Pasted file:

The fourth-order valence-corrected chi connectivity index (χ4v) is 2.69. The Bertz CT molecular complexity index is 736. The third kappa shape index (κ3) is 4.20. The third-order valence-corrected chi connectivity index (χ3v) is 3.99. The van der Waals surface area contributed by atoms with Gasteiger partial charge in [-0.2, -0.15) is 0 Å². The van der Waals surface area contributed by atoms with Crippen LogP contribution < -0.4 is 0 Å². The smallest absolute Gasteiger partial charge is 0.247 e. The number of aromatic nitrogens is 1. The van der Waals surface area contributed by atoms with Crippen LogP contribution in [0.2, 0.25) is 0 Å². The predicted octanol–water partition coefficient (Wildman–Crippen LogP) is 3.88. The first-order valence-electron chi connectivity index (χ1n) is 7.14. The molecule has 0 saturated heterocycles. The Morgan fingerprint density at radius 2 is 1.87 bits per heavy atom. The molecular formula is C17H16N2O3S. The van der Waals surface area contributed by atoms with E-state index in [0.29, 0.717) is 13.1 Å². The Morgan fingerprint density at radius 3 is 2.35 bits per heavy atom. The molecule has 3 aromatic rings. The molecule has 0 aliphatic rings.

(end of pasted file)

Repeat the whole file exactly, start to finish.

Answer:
The fourth-order valence-corrected chi connectivity index (χ4v) is 2.69. The Bertz CT molecular complexity index is 736. The third kappa shape index (κ3) is 4.20. The third-order valence-corrected chi connectivity index (χ3v) is 3.99. The van der Waals surface area contributed by atoms with Gasteiger partial charge in [-0.2, -0.15) is 0 Å². The van der Waals surface area contributed by atoms with Crippen LogP contribution < -0.4 is 0 Å². The smallest absolute Gasteiger partial charge is 0.247 e. The number of aromatic nitrogens is 1. The van der Waals surface area contributed by atoms with Crippen LogP contribution in [0.2, 0.25) is 0 Å². The predicted octanol–water partition coefficient (Wildman–Crippen LogP) is 3.88. The first-order valence-electron chi connectivity index (χ1n) is 7.14. The molecule has 0 saturated heterocycles. The Morgan fingerprint density at radius 2 is 1.87 bits per heavy atom. The molecular formula is C17H16N2O3S. The van der Waals surface area contributed by atoms with E-state index in [0.29, 0.717) is 13.1 Å². The Morgan fingerprint density at radius 3 is 2.35 bits per heavy atom. The molecule has 3 aromatic rings. The molecule has 0 aliphatic rings.